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    Senior Member nihil's Avatar
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    Mexikanpmp,

    Well you are not quite correct there...............

    Windows 95, 98, 98se and ME are what I would call "stand alone desktop OSes". They do not have a true "password" in the modern sense, as they have no formal security. The original intention was to allow different users to use the same machine without getting all the stuff that other users owned/used.

    There is a "default user" and if you cancel the login/password screen this is what you get in as............you will have access to all files on the system, unless they are protected by third party security software. There is no point whatsoever in changing password lists etc. as the other person could just use the same technique?

    Windows NT4, 2K(Nt5), and XP are commercial systems basically intended for corporate network deployments. They have a "true" security system. In the case of 2K and XP they are not DOS based either, merely offering "DOS support."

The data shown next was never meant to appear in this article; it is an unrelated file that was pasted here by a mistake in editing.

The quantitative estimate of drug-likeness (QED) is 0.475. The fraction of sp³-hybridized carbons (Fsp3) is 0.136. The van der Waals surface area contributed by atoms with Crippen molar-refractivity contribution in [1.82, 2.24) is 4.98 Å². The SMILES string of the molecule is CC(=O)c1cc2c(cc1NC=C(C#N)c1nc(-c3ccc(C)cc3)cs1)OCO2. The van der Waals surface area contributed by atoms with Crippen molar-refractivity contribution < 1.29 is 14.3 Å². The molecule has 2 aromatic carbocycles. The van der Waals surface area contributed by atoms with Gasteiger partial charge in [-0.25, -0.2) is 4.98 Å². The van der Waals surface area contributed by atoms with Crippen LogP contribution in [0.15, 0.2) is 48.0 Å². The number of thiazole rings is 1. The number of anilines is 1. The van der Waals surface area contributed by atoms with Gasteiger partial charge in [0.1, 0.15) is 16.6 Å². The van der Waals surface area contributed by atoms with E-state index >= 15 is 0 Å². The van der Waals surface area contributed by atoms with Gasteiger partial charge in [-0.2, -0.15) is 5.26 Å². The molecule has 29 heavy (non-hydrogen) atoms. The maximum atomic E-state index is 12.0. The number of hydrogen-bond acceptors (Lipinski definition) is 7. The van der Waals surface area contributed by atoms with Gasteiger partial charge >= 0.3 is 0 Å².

Breaking into these depends on the skill with which the security tools/options were used, and the skill of the person breaking in. There are tutorials on locking down OSes on this site, I suggest that you read them as a start.

    If you are afraid of losing or forgetting your password, I suggest that you write it down and keep it in a safe place

    Cheers

  4. #4
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    There is no point whatsoever in changing password lists etc. as the other person could just use the same technique?

    Exactly, which virtually make's these OS'es kinda suck. The technique can be used anyway, which mean's and which make's the Win95/98/ME password system a waste.